We then got on a boat heading to the beautiful islands in the middle of nowhere. This was the most peaceful and serene moment in the whole trip. It was certainly worth all the hassle. The lake is big, scenic and so diverse. On one side it is a river lined with small fishermen's houses and small motor and row boats on the banks, and on the other it is open to the fierce sea water and the mighty Mediterranean waves.

Local kids felt free to hop on and off our boat, they swam, hopped on the island, and climbed trees. They were so free, I envied them. I spoke to Adam, who was the youngest but the wildest. He is six years old but has not yet been to school.

“Maybe next year,” he says firmly.

Burullus Lake is situated in the north of the Nile Delta. It covers an area of 20,000 hectares and is 65 km long. A narrow sandbar separates it from the Mediterranean Sea. Before the construction of the Aswan High Dam, the lake received the Nile floods in late summer and autumn.

The area is densely populated, with approximately 1 million people living around the lake, of which approximately 185,000 interact with the lake on a daily basis.

Shakhloba
Lake Burullus houses are colourful and beautiful, thanks to the International Symposium of Arts that gathers artists to beautify this inspiring island. Photo: Lina El-Wardani

We then went back to the shore, to the car and went on another horrible, bumpy road to go to the other side of Burulllus. After two more hours of laborious driving, we are in paradise.

Shakhloba
The Mediterranean waves crushing the shores at Lake Burullus, Northern Egypt's Delta. Photo: Lina El-Wardani

Burulus village is where an international arts symposium is held every year. This gathers artists from all over the world to paint houses in the village for two weeks every October.

Shakhloba
Lake Burullus houses are colourful and beautiful, thanks to the International Symposium of Arts that gathers artists to beautify this inspiring island. Photo: Lina El-Wardani

The houses are beautifully painted. Here is where the lake meets the Mediterranean, so it is more breezy and raw and beautiful.

Shakhloba
Lake Burullus houses are colourful and beautiful, thanks to the International Symposium of Arts that gathers artists to beautify this inspiring island. Photo: Lina El-Wardani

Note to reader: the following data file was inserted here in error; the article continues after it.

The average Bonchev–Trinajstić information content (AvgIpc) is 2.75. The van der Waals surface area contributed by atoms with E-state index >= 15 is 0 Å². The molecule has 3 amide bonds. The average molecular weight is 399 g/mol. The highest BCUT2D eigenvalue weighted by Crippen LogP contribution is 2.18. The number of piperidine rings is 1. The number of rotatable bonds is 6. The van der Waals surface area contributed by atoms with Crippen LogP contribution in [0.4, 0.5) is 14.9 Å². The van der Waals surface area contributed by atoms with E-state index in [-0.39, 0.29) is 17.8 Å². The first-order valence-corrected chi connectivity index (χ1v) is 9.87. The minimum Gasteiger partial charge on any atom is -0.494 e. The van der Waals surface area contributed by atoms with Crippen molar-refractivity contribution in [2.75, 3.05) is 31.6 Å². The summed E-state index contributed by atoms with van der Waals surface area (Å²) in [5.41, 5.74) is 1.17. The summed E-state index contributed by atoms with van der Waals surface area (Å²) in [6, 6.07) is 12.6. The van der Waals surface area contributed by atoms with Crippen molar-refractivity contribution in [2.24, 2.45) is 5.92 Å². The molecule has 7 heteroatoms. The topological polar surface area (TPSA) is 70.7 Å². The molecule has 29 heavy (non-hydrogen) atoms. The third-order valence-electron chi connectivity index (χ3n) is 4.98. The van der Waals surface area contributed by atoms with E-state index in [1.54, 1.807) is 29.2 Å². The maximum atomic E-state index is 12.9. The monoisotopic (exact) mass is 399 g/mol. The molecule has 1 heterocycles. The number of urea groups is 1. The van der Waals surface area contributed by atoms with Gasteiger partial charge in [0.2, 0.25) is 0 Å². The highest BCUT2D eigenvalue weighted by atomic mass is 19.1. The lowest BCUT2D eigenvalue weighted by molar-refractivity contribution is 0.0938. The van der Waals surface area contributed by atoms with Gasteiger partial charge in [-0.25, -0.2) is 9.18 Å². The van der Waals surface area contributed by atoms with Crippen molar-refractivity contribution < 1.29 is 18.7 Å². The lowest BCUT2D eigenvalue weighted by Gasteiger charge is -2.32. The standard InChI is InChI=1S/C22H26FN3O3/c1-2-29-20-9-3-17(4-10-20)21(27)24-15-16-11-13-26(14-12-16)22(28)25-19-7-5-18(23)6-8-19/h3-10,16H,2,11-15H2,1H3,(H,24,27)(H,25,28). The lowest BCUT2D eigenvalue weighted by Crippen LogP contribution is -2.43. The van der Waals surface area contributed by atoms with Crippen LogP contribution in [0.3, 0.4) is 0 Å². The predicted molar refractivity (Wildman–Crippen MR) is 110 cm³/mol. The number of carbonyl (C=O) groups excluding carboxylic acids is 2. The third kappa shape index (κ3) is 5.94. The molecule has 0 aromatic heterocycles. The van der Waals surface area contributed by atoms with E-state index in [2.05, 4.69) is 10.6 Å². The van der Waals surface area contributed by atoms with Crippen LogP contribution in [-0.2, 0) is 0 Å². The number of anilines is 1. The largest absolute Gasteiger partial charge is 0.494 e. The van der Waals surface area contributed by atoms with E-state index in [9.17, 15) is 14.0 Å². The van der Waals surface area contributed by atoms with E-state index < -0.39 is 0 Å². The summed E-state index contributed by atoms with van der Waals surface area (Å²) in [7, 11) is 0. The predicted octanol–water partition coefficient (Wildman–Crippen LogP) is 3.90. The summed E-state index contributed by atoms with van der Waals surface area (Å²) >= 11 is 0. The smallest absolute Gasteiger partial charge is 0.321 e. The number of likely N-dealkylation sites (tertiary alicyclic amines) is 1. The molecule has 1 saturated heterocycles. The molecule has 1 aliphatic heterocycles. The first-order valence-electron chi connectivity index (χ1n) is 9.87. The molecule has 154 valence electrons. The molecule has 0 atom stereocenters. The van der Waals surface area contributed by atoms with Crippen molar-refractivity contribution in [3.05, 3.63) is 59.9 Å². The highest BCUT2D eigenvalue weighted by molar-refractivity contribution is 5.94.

Burullus occupies the northern part of Kafr El-Sheikh, which was the centre of worship for the god Amun-Re. The ancient city of Xois, which stood on the site of what is now the village of Sakha, was capital of the 6th Lower Egyptian nome (an administrative area).

The Sanctuary of the Church of the Virgin Mary is also located there. It is alleged that the child Jesus left his footprint as a bas-relief in a rock during a journey through the Delta with the Holy Family. The rock was kept hidden for many centuries to protect it from theft and was unearthed around the end of the 20th century.

Shakhloba
Lake Burullus houses are colourful and beautiful, thanks to the International Symposium of Arts that gathers artists to beautify this inspiring island. Photo: Lina El-Wardani

We had dinner and watched the sunset while staring at the waves lapping the shore.

The food was home-cooked fish, salad and rice at one of the fishermen's houses. It was arranged by our guide and delivered to the sea front café. Very simple and magical.

Shakhloba
Lake Burullus houses are colourful and beautiful, thanks to the International Symposium of Arts that gathers artists to beautify this inspiring island. Photo: Lina El-Wardani

We were determined not to take the same road home, so we took the Alexandria Desert Road, which was fantastic.

I would strongly advise that you go to Kafr El-Sheikh from Alexandria and not Cairo. It will be great if you gather a group and take a bus, a minivan or any desert-type vehicle, but not a poor sedan like I did.

Take the international road from Alexandria to Lake Burullus, park the car there, then take a boat to Shakhloba island and return.

Shakhloba
Lake Burullus houses are colourful and beautiful, thanks to the International Symposium of Arts that gathers artists to beautify this inspiring island. Photo: Lina El-Wardani